While in lockdown, his concept for the Mod House started to take shape. Gordon began by bringing the home into the “ecologically progressive age.” He equipped the Mod House with the tech to run on 100-percent solar power with help from a friend of his who, like many others, lost work due to COVID-19. This triple threat electrician-contractor-plumber moved into the Mod House with his partner and, together, the three of them tackled a myriad of restorative projects over the next year and a half. They built a retaining wall and a new roof. In addition, they tore up all the oak wood flooring in the basement (due to mold from Hurricane Sandy).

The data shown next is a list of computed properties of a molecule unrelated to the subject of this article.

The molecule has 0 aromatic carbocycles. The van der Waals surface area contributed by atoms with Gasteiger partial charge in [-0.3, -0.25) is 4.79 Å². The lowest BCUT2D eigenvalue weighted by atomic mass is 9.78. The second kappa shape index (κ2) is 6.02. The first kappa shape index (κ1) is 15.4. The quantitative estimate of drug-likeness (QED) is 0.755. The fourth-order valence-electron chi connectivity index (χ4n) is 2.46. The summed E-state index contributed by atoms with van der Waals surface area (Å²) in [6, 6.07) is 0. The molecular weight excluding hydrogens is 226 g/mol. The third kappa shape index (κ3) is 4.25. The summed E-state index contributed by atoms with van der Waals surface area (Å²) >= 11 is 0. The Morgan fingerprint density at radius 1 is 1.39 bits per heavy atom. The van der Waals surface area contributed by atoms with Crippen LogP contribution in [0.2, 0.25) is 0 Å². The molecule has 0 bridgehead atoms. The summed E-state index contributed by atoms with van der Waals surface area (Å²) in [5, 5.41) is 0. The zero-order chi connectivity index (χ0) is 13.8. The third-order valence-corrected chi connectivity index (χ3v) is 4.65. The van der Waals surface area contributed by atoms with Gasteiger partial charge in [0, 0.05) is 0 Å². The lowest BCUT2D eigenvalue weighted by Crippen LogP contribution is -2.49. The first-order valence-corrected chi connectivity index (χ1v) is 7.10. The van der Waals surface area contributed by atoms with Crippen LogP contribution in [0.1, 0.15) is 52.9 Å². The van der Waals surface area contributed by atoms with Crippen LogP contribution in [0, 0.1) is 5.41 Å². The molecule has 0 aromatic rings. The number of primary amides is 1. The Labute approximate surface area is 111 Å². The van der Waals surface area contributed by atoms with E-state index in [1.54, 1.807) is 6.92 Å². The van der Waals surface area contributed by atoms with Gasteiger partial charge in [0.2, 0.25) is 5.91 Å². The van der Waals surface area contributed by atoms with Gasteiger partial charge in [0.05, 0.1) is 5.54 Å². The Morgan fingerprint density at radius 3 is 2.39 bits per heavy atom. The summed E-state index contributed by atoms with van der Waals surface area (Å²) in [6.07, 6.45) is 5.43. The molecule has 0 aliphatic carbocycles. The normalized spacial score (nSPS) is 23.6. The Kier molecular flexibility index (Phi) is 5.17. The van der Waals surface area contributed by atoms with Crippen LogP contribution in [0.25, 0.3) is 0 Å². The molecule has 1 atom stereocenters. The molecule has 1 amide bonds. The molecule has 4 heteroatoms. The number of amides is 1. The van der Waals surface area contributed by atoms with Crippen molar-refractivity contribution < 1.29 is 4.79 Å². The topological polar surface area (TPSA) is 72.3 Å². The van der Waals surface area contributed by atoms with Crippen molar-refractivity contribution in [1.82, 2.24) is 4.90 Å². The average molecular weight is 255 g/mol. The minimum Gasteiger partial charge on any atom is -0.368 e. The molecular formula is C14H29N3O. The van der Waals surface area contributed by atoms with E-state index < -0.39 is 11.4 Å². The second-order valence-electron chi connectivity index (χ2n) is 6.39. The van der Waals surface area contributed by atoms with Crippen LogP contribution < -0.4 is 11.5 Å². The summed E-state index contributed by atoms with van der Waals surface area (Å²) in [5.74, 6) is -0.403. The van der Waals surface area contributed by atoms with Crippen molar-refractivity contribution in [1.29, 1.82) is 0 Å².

Next, Gordon had to furnish the house. Beer in hand, he spent hours browsing auction sites online. He drove out to vintage stores, garage sales, and estate auctions throughout the Hudson Valley.
“Yeah, well, that’s been the fun part. I mean, I’ve been collecting mid-century modern pieces forever,” he reveals. After studying classic brands and contemporary trends, Gordon’s eye was sharpened for quality. Slowly, the Mod House came to life with retro furniture and funky décor.
The first official guests of the Mod House checked in during July 2021. Gordon hosts the property as “a communal lodge of sorts, with me, my dog Puddin’, and my cat Neala serving as maître d’s.” He advertises “bed n’ booze” stays via Airbnb. as each room comes with complimentary beer, wine, and pastries. Currently, visitors choose between the Zen Bedroom on the main floor and the Artists Quarters downstairs. (If two parties know each other, there’s a third room available upstairs that shares a bathroom with the Zen Bedroom.)